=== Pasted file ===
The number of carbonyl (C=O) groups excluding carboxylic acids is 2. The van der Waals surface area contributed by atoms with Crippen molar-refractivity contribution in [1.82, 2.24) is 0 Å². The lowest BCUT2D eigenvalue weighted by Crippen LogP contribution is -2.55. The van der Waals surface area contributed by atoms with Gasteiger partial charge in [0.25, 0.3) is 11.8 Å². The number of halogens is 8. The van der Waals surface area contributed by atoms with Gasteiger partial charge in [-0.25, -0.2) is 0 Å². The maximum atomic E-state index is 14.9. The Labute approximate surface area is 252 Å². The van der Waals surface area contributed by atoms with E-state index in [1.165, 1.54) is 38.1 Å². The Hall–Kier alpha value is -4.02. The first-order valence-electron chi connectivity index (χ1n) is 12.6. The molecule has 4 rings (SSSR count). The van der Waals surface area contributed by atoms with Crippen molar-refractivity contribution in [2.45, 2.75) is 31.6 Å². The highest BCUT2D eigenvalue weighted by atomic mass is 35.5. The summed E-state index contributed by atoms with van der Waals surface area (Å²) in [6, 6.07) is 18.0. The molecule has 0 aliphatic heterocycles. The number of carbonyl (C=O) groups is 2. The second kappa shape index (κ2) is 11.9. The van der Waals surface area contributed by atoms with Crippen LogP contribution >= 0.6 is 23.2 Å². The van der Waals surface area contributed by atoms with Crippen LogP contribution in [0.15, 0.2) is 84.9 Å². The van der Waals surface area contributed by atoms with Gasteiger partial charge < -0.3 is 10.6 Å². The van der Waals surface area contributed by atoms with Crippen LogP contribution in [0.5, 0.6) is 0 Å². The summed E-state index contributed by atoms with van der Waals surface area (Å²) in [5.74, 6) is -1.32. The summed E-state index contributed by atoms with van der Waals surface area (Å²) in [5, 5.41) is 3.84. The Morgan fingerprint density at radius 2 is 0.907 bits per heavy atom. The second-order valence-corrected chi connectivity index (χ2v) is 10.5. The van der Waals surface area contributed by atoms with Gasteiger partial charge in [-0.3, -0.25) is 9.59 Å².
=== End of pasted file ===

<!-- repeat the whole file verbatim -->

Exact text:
The number of carbonyl (C=O) groups excluding carboxylic acids is 2. The van der Waals surface area contributed by atoms with Crippen molar-refractivity contribution in [1.82, 2.24) is 0 Å². The lowest BCUT2D eigenvalue weighted by Crippen LogP contribution is -2.55. The van der Waals surface area contributed by atoms with Gasteiger partial charge in [0.25, 0.3) is 11.8 Å². The number of halogens is 8. The van der Waals surface area contributed by atoms with Gasteiger partial charge in [-0.25, -0.2) is 0 Å². The maximum atomic E-state index is 14.9. The Labute approximate surface area is 252 Å². The van der Waals surface area contributed by atoms with E-state index in [1.165, 1.54) is 38.1 Å². The Hall–Kier alpha value is -4.02. The first-order valence-electron chi connectivity index (χ1n) is 12.6. The molecule has 4 rings (SSSR count). The van der Waals surface area contributed by atoms with Crippen molar-refractivity contribution in [2.45, 2.75) is 31.6 Å². The highest BCUT2D eigenvalue weighted by atomic mass is 35.5. The summed E-state index contributed by atoms with van der Waals surface area (Å²) in [6, 6.07) is 18.0. The molecule has 0 aliphatic heterocycles. The number of carbonyl (C=O) groups is 2. The second kappa shape index (κ2) is 11.9. The van der Waals surface area contributed by atoms with Crippen LogP contribution >= 0.6 is 23.2 Å². The van der Waals surface area contributed by atoms with Crippen LogP contribution in [0.15, 0.2) is 84.9 Å². The van der Waals surface area contributed by atoms with Gasteiger partial charge < -0.3 is 10.6 Å². The van der Waals surface area contributed by atoms with Crippen LogP contribution in [0.5, 0.6) is 0 Å². The summed E-state index contributed by atoms with van der Waals surface area (Å²) in [5.74, 6) is -1.32. The summed E-state index contributed by atoms with van der Waals surface area (Å²) in [5, 5.41) is 3.84. The Morgan fingerprint density at radius 2 is 0.907 bits per heavy atom. The second-order valence-corrected chi connectivity index (χ2v) is 10.5. The van der Waals surface area contributed by atoms with Gasteiger partial charge in [-0.3, -0.25) is 9.59 Å².